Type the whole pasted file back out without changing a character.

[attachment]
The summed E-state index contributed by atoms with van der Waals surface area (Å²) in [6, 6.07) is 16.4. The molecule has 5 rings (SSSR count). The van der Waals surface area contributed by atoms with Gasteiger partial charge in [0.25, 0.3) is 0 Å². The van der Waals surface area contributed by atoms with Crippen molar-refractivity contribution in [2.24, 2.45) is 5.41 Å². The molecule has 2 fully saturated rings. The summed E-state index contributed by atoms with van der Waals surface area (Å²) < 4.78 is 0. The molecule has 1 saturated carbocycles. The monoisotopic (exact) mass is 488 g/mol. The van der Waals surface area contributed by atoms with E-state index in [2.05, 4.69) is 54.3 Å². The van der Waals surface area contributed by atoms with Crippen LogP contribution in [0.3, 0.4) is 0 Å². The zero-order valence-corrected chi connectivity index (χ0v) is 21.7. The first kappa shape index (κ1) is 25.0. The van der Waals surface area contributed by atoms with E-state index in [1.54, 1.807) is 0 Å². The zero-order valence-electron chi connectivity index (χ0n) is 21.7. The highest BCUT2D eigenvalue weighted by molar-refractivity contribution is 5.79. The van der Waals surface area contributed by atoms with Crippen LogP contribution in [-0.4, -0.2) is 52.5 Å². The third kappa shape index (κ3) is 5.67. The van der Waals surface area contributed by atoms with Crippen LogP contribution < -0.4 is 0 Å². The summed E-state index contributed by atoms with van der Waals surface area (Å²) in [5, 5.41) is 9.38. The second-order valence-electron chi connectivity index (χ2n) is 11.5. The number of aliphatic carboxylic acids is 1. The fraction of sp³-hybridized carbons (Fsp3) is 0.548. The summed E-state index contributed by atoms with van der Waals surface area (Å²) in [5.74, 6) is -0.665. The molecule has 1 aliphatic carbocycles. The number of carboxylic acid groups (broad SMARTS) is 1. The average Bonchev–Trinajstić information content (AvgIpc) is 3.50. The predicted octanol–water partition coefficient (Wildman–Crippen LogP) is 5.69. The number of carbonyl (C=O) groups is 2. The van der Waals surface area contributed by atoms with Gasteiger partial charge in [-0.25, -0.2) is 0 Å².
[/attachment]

The summed E-state index contributed by atoms with van der Waals surface area (Å²) in [6, 6.07) is 16.4. The molecule has 5 rings (SSSR count). The van der Waals surface area contributed by atoms with Gasteiger partial charge in [0.25, 0.3) is 0 Å². The van der Waals surface area contributed by atoms with Crippen molar-refractivity contribution in [2.24, 2.45) is 5.41 Å². The molecule has 2 fully saturated rings. The summed E-state index contributed by atoms with van der Waals surface area (Å²) < 4.78 is 0. The molecule has 1 saturated carbocycles. The monoisotopic (exact) mass is 488 g/mol. The van der Waals surface area contributed by atoms with E-state index in [2.05, 4.69) is 54.3 Å². The van der Waals surface area contributed by atoms with Crippen LogP contribution in [0.3, 0.4) is 0 Å². The zero-order valence-corrected chi connectivity index (χ0v) is 21.7. The first kappa shape index (κ1) is 25.0. The van der Waals surface area contributed by atoms with E-state index in [1.54, 1.807) is 0 Å². The zero-order valence-electron chi connectivity index (χ0n) is 21.7. The highest BCUT2D eigenvalue weighted by molar-refractivity contribution is 5.79. The van der Waals surface area contributed by atoms with Crippen LogP contribution in [-0.4, -0.2) is 52.5 Å². The third kappa shape index (κ3) is 5.67. The van der Waals surface area contributed by atoms with Crippen LogP contribution < -0.4 is 0 Å². The summed E-state index contributed by atoms with van der Waals surface area (Å²) in [5, 5.41) is 9.38. The second-order valence-electron chi connectivity index (χ2n) is 11.5. The number of aliphatic carboxylic acids is 1. The fraction of sp³-hybridized carbons (Fsp3) is 0.548. The summed E-state index contributed by atoms with van der Waals surface area (Å²) in [5.74, 6) is -0.665. The molecule has 1 aliphatic carbocycles. The number of carboxylic acid groups (broad SMARTS) is 1. The average Bonchev–Trinajstić information content (AvgIpc) is 3.50. The predicted octanol–water partition coefficient (Wildman–Crippen LogP) is 5.69. The number of carbonyl (C=O) groups is 2. The van der Waals surface area contributed by atoms with Gasteiger partial charge in [-0.25, -0.2) is 0 Å².